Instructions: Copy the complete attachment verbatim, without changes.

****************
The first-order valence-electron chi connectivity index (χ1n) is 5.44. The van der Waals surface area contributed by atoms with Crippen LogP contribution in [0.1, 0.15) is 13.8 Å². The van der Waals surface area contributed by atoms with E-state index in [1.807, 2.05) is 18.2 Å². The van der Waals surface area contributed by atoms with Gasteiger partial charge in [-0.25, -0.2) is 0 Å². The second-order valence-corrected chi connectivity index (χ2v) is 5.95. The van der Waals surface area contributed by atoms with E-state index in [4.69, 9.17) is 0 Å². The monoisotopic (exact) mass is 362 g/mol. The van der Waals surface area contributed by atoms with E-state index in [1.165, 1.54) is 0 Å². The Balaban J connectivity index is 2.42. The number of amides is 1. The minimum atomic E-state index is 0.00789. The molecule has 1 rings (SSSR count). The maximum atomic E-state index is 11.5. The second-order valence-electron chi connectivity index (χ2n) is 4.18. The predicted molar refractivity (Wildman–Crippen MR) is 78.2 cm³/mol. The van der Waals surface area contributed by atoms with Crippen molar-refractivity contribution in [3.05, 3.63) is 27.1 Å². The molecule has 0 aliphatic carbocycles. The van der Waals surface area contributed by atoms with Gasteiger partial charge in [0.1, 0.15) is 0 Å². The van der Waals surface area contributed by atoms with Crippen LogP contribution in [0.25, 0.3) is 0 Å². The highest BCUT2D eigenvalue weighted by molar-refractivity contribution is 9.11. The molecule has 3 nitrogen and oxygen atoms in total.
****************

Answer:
The first-order valence-electron chi connectivity index (χ1n) is 5.44. The van der Waals surface area contributed by atoms with Crippen LogP contribution in [0.1, 0.15) is 13.8 Å². The van der Waals surface area contributed by atoms with E-state index in [1.807, 2.05) is 18.2 Å². The van der Waals surface area contributed by atoms with Gasteiger partial charge in [-0.25, -0.2) is 0 Å². The second-order valence-corrected chi connectivity index (χ2v) is 5.95. The van der Waals surface area contributed by atoms with E-state index in [4.69, 9.17) is 0 Å². The monoisotopic (exact) mass is 362 g/mol. The van der Waals surface area contributed by atoms with E-state index in [1.165, 1.54) is 0 Å². The Balaban J connectivity index is 2.42. The number of amides is 1. The minimum atomic E-state index is 0.00789. The molecule has 1 rings (SSSR count). The maximum atomic E-state index is 11.5. The second-order valence-electron chi connectivity index (χ2n) is 4.18. The predicted molar refractivity (Wildman–Crippen MR) is 78.2 cm³/mol. The van der Waals surface area contributed by atoms with Crippen molar-refractivity contribution in [3.05, 3.63) is 27.1 Å². The molecule has 0 aliphatic carbocycles. The van der Waals surface area contributed by atoms with Gasteiger partial charge in [0.1, 0.15) is 0 Å². The van der Waals surface area contributed by atoms with Crippen LogP contribution in [0.25, 0.3) is 0 Å². The highest BCUT2D eigenvalue weighted by molar-refractivity contribution is 9.11. The molecule has 3 nitrogen and oxygen atoms in total.